Student interview: “Biological water treatment in fish farms can be optimized”
Sharada Navada is a process engineer from India who, after working a couple of years in the USA and a year in Drammen, has just started her doctoral work at the CtrlAQUA center. She is an employee of Krüger Kaldnes and currently resides in Trondheim where she is doing her PhD at NTNU and Nofima, thus creating a good synergy between industry and academia, like the CtrlAQUA center.
“I have always wanted to work in environmental engineering, and I really enjoy working on water quality.”
Her topic is optimizing moving bed biofilters, mostly in land-based aquaculture systems. Biofilters are central in a closed-containment system where dirty water from the fish tanks runs through a cleaning process, carried out by bacterial degradation. The biofilter is the biological part of the water treatment system, with a delicate balance maintaining the bacteria which degrade organics and convert ammonia to nitrates. Navada is looking at the dynamics of starting up the biofilter in different salinities and at how efficiently the bacteria convert ammonia to nitrates.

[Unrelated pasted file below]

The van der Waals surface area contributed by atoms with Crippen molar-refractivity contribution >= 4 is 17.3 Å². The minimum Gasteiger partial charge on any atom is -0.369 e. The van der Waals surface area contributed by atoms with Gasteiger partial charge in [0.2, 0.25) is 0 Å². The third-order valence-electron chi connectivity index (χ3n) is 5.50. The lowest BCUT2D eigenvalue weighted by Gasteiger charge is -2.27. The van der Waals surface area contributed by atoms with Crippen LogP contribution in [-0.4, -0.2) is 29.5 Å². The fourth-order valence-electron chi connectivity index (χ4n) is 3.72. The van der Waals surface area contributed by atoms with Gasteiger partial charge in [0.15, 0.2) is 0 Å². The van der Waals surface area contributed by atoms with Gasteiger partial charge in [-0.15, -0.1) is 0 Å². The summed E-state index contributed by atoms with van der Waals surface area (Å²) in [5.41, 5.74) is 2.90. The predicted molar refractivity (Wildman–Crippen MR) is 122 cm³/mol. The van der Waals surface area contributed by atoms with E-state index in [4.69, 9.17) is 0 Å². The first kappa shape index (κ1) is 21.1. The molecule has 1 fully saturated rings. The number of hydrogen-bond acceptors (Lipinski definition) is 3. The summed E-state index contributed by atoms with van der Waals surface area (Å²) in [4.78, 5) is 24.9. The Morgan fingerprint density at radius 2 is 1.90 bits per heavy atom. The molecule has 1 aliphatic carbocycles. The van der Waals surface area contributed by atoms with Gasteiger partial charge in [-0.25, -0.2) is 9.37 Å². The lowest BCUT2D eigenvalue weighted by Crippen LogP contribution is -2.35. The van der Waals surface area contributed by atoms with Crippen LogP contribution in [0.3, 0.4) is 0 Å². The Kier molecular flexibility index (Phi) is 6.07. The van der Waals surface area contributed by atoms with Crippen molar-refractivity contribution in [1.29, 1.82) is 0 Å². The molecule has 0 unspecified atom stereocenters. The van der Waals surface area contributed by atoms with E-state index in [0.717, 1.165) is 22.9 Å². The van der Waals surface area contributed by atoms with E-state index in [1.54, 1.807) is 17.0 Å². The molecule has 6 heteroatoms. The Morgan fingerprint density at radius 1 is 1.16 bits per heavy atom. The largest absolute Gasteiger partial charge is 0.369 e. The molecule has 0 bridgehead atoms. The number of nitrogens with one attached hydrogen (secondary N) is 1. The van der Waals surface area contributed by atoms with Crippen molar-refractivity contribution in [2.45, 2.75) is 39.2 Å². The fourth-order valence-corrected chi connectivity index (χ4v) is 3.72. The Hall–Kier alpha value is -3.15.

After completing her PhD in four years’ time, Navada says she will continue working for the recirculating aquaculture system supplier Krüger Kaldnes.
“I hope that during my four years as a PhD student, I will be able to build a good knowledge base, forge social connections in the scientific community and develop myself, so that I can contribute a lot more when I return to industry.”
Navada is very optimistic about closed-containment aquaculture:
“I believe that once we have improved the biofilters, we should also be able to reduce fresh water consumption quite substantially. That could have an economic impact by reducing the energy required for pumping and temperature regulation.”
University: NTNU – Department of Chemistry
Student status: PhD 2017-2020
Supervisors: Øyvind Mikkelsen, Bendik Fyhn Terjesen, Frederic Gaumet, Bjørn Rydtun
CtrlAQUA project: EXPO